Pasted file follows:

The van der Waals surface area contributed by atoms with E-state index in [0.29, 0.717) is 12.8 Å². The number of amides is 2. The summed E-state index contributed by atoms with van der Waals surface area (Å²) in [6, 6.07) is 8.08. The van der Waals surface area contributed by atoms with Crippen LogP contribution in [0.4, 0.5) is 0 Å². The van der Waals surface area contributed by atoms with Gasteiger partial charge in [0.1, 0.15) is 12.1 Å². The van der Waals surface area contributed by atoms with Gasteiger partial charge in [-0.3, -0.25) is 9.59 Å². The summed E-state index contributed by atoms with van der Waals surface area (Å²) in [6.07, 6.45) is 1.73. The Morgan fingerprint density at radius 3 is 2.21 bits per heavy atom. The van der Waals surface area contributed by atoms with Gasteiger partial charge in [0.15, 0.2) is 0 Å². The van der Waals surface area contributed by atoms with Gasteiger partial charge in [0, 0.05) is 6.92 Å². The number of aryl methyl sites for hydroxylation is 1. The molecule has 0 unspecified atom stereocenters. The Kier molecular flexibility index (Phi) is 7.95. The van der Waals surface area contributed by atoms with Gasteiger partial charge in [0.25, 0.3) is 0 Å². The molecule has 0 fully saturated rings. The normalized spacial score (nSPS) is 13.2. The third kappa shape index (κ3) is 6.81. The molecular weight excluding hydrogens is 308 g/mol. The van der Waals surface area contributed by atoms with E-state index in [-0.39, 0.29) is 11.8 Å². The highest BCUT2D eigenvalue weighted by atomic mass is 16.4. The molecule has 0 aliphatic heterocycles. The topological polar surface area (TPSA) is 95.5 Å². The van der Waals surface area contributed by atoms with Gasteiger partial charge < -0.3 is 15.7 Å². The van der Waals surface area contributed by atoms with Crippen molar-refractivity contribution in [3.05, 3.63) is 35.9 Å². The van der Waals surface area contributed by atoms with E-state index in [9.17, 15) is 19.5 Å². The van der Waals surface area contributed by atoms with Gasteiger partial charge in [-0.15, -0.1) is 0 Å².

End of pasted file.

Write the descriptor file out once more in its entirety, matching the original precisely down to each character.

The van der Waals surface area contributed by atoms with E-state index in [0.29, 0.717) is 12.8 Å². The number of amides is 2. The summed E-state index contributed by atoms with van der Waals surface area (Å²) in [6, 6.07) is 8.08. The van der Waals surface area contributed by atoms with Crippen LogP contribution in [0.4, 0.5) is 0 Å². The van der Waals surface area contributed by atoms with Gasteiger partial charge in [0.1, 0.15) is 12.1 Å². The van der Waals surface area contributed by atoms with Gasteiger partial charge in [-0.3, -0.25) is 9.59 Å². The summed E-state index contributed by atoms with van der Waals surface area (Å²) in [6.07, 6.45) is 1.73. The Morgan fingerprint density at radius 3 is 2.21 bits per heavy atom. The van der Waals surface area contributed by atoms with Gasteiger partial charge in [0.15, 0.2) is 0 Å². The van der Waals surface area contributed by atoms with Gasteiger partial charge in [0, 0.05) is 6.92 Å². The number of aryl methyl sites for hydroxylation is 1. The molecule has 0 unspecified atom stereocenters. The Kier molecular flexibility index (Phi) is 7.95. The van der Waals surface area contributed by atoms with Gasteiger partial charge in [0.25, 0.3) is 0 Å². The molecule has 0 fully saturated rings. The normalized spacial score (nSPS) is 13.2. The third kappa shape index (κ3) is 6.81. The molecular weight excluding hydrogens is 308 g/mol. The van der Waals surface area contributed by atoms with E-state index in [-0.39, 0.29) is 11.8 Å². The highest BCUT2D eigenvalue weighted by atomic mass is 16.4. The molecule has 0 aliphatic heterocycles. The topological polar surface area (TPSA) is 95.5 Å². The van der Waals surface area contributed by atoms with Gasteiger partial charge < -0.3 is 15.7 Å². The van der Waals surface area contributed by atoms with Crippen molar-refractivity contribution in [3.05, 3.63) is 35.9 Å². The van der Waals surface area contributed by atoms with E-state index in [9.17, 15) is 19.5 Å². The van der Waals surface area contributed by atoms with Gasteiger partial charge in [-0.15, -0.1) is 0 Å².